In the wake of the Vale dam disaster that’s captured so much media attention, it appears that another major mining company is facing charges for their own. BHP Group (NYSE: BBL)(LON: BHP), the world’s largest mining company, is facing what could be the largest group action against a company in English history.
Accused of being “woefully negligent” concerning the 2015 Samarco dam failure in Brazil, BHP is facing a lawsuit filed by SPG Law, which is representing over 235,000 Brazilian individuals and organizations, including utility companies, municipal governments, indigenous tribes, and even the Catholic Church.
The Samarco Dam failure, while only killing 19 people, is considered the worst environmental disaster in Brazilian history as the dam’s collapse ended up severely polluting hundreds of miles of rivers. Since then, thousands of individuals and groups have been affected by the environmental pollution.
The group action describes in meticulous detail the series of failures and bad decisions made by the company over the past several years which led to the disaster. Additionally, SPG Law goes on to claim that BHP was fully aware of the escalating safety concerns concerning the dam’s integrity but chose to ignore them despite repeated warnings from independent experts.
“Driven by concern for declining revenues amidst the falling market price of iron ore, the company took risks, increased production and turned a blind eye to dangers that ultimately claimed lives and destroyed communities,” Tom Goodhead, Partner at SPG Law, said in an emailed statement.
The collapse of the dam left a trail of destruction for hundreds of miles, with pollution even reaching the Atlantic Ocean 400 miles away. The Samarca dam had previously been the world’s second largest iron-ore pellet operation. Since then, the facility has remained closed, signifying a significant loss to global iron outpu.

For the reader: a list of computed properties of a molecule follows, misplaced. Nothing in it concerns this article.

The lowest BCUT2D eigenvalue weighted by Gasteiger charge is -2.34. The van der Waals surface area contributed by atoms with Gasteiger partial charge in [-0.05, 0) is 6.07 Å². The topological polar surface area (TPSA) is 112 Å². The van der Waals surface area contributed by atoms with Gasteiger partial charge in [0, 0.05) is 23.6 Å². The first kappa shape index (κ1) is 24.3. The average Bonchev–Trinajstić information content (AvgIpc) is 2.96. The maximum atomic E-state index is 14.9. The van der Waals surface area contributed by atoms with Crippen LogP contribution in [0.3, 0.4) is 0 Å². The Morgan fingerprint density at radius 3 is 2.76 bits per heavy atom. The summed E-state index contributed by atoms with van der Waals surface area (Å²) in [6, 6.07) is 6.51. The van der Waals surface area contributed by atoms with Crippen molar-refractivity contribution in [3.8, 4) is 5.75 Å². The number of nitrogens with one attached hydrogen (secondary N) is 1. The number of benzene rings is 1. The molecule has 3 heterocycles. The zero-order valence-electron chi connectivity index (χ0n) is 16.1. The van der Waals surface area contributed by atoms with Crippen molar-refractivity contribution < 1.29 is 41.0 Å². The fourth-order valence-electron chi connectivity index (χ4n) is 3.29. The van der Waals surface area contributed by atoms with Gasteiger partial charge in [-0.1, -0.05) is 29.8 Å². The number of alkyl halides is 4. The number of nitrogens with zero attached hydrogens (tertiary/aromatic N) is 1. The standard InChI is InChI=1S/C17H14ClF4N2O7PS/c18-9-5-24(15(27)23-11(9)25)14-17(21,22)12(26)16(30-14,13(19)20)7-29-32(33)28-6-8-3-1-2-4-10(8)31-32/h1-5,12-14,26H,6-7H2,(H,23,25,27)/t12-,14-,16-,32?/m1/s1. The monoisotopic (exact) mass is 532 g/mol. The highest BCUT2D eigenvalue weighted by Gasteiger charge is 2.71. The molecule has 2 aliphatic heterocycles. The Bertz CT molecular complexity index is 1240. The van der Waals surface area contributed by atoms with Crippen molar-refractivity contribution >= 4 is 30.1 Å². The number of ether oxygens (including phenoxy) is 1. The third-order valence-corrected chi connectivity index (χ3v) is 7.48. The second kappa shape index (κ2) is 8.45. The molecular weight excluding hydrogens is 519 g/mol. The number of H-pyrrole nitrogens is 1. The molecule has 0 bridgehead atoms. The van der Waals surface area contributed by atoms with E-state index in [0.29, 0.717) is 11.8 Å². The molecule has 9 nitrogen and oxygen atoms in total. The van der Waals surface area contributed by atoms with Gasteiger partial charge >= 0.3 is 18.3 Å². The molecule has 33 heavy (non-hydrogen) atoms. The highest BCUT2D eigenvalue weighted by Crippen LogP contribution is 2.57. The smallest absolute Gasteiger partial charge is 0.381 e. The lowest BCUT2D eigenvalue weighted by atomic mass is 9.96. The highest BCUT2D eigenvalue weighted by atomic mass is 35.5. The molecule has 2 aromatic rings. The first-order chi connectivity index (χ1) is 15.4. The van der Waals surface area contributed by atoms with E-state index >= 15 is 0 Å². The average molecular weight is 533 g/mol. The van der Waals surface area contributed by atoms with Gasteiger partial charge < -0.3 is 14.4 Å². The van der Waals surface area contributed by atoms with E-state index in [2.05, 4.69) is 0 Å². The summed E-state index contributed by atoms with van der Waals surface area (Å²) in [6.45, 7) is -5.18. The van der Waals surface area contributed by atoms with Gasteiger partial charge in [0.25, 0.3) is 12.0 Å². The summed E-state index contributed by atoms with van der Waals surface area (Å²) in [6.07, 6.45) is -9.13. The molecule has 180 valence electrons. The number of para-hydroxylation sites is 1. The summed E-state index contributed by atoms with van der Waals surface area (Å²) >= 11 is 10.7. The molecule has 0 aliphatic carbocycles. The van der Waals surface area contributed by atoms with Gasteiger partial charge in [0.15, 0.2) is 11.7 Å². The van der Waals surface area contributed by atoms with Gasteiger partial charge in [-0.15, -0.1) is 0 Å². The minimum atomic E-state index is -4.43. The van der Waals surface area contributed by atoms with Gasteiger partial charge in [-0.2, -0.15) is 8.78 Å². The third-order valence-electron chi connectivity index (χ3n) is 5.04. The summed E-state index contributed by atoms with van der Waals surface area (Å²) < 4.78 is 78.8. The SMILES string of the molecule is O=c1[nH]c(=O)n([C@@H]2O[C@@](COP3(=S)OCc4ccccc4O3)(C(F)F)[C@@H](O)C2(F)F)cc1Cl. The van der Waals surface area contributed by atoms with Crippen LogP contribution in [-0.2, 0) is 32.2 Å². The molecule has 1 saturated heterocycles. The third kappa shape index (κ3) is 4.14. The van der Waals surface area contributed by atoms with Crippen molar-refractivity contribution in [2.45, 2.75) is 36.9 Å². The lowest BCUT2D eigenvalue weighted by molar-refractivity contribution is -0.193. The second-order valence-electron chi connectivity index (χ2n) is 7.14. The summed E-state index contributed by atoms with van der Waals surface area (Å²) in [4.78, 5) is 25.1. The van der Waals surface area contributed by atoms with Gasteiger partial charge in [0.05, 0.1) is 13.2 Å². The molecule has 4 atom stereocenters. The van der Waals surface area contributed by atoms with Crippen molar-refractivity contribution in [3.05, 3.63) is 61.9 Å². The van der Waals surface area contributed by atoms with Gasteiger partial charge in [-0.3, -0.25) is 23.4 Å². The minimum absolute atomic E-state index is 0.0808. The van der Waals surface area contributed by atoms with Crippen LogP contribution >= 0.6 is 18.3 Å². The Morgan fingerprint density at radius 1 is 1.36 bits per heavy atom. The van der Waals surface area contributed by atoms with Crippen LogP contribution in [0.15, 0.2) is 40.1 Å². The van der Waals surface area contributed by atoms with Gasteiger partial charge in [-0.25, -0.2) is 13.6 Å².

The story is eerily similar to Vale’s (NYSE: VALE) disaster in January, with the company seemingly ignoring many warning signs about the dam’s stability before it finally exploded. As it turns out Samarca was a joint operation between BHP and Vale, and while the former took most of the blame for the collapse when it occurred, it appears that Vale did not learn their lesson from their involvement with this 2015 disaster.
Shares of BHP have never quite recovered since the Samarco incident, with the company’s stock price plunging from the mid-60s down to $18.71 at its lowest point in 2016. Although the company has slowly recovered over the past three years with its current price at $46.13, it seems unlikely that BHP will return to it’s former highs.
BHP Group Company Profile
BHP is a leading global diversified miner supplying iron ore, copper, oil, gas, and coal. A 2001 dual-listed merger of BHP Limited (now BHP Ltd.) and Billiton PLC (now BHP PLC) created the present-day BHP. Shareholders in each company have equivalent economic and voting rights in BHP as a whole.
Major assets include Pilbara iron ore, Queensland coking coal, Escondida copper, and conventional petroleum assets, principally in Australia and the Gulf of Mexico. Onshore U.S. oil and gas assets are likely to be sold in 2018. – Warrior Trading News